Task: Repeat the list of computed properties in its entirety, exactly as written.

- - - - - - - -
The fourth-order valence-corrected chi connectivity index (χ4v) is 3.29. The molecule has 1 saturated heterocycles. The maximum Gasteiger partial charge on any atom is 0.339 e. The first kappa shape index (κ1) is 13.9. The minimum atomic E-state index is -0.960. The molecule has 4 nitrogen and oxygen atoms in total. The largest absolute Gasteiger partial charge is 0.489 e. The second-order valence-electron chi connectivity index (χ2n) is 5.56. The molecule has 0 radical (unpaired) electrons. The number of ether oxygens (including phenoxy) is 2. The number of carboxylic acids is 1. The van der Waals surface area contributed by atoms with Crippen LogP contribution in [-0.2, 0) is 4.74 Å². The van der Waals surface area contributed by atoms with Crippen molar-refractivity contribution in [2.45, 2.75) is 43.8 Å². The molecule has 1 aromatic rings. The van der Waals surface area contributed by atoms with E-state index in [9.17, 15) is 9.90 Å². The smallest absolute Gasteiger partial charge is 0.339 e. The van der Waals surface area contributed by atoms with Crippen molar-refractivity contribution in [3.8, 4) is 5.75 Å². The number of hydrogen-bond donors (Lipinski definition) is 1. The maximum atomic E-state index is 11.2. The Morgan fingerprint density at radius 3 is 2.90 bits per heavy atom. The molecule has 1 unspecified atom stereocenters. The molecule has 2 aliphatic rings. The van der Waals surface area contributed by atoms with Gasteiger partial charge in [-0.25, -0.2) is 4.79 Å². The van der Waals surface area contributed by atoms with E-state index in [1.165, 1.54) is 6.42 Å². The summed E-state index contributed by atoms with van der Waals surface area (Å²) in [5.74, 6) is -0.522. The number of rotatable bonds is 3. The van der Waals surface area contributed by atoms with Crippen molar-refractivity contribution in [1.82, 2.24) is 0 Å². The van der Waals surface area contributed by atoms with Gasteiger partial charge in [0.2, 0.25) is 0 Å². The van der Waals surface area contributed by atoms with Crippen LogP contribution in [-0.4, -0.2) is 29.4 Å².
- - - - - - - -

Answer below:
The fourth-order valence-corrected chi connectivity index (χ4v) is 3.29. The molecule has 1 saturated heterocycles. The maximum Gasteiger partial charge on any atom is 0.339 e. The first kappa shape index (κ1) is 13.9. The minimum atomic E-state index is -0.960. The molecule has 4 nitrogen and oxygen atoms in total. The largest absolute Gasteiger partial charge is 0.489 e. The second-order valence-electron chi connectivity index (χ2n) is 5.56. The molecule has 0 radical (unpaired) electrons. The number of ether oxygens (including phenoxy) is 2. The number of carboxylic acids is 1. The van der Waals surface area contributed by atoms with Crippen LogP contribution in [-0.2, 0) is 4.74 Å². The van der Waals surface area contributed by atoms with Crippen molar-refractivity contribution in [2.45, 2.75) is 43.8 Å². The molecule has 1 aromatic rings. The van der Waals surface area contributed by atoms with E-state index in [9.17, 15) is 9.90 Å². The smallest absolute Gasteiger partial charge is 0.339 e. The van der Waals surface area contributed by atoms with Crippen molar-refractivity contribution in [3.8, 4) is 5.75 Å². The number of hydrogen-bond donors (Lipinski definition) is 1. The maximum atomic E-state index is 11.2. The Morgan fingerprint density at radius 3 is 2.90 bits per heavy atom. The molecule has 1 unspecified atom stereocenters. The molecule has 2 aliphatic rings. The van der Waals surface area contributed by atoms with Gasteiger partial charge in [-0.25, -0.2) is 4.79 Å². The van der Waals surface area contributed by atoms with E-state index in [1.165, 1.54) is 6.42 Å². The summed E-state index contributed by atoms with van der Waals surface area (Å²) in [5.74, 6) is -0.522. The number of rotatable bonds is 3. The van der Waals surface area contributed by atoms with Crippen molar-refractivity contribution in [1.82, 2.24) is 0 Å². The van der Waals surface area contributed by atoms with Gasteiger partial charge in [0.2, 0.25) is 0 Å². The van der Waals surface area contributed by atoms with Crippen LogP contribution in [-0.4, -0.2) is 29.4 Å².